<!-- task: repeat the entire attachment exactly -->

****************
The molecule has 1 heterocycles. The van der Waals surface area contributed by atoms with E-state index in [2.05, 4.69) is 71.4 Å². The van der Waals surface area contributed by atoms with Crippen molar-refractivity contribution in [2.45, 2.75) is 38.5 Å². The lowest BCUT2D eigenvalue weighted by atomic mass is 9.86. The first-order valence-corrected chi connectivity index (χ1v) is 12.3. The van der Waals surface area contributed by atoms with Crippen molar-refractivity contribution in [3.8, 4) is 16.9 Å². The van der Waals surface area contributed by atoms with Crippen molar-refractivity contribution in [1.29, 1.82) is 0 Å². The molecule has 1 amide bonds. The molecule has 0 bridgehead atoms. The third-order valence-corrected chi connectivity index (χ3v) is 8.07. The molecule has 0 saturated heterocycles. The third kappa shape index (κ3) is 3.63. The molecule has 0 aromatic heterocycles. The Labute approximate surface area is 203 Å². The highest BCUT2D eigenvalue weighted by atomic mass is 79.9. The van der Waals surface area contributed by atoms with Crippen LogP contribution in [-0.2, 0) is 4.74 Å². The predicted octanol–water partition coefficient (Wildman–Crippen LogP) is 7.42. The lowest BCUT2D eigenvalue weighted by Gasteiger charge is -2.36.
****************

The molecule has 1 heterocycles. The van der Waals surface area contributed by atoms with E-state index in [2.05, 4.69) is 71.4 Å². The van der Waals surface area contributed by atoms with Crippen molar-refractivity contribution in [2.45, 2.75) is 38.5 Å². The lowest BCUT2D eigenvalue weighted by atomic mass is 9.86. The first-order valence-corrected chi connectivity index (χ1v) is 12.3. The van der Waals surface area contributed by atoms with Crippen molar-refractivity contribution in [3.8, 4) is 16.9 Å². The van der Waals surface area contributed by atoms with Crippen molar-refractivity contribution in [1.29, 1.82) is 0 Å². The molecule has 1 amide bonds. The molecule has 0 bridgehead atoms. The third-order valence-corrected chi connectivity index (χ3v) is 8.07. The molecule has 0 saturated heterocycles. The third kappa shape index (κ3) is 3.63. The molecule has 0 aromatic heterocycles. The Labute approximate surface area is 203 Å². The highest BCUT2D eigenvalue weighted by atomic mass is 79.9. The van der Waals surface area contributed by atoms with Crippen LogP contribution in [-0.2, 0) is 4.74 Å². The predicted octanol–water partition coefficient (Wildman–Crippen LogP) is 7.42. The lowest BCUT2D eigenvalue weighted by Gasteiger charge is -2.36.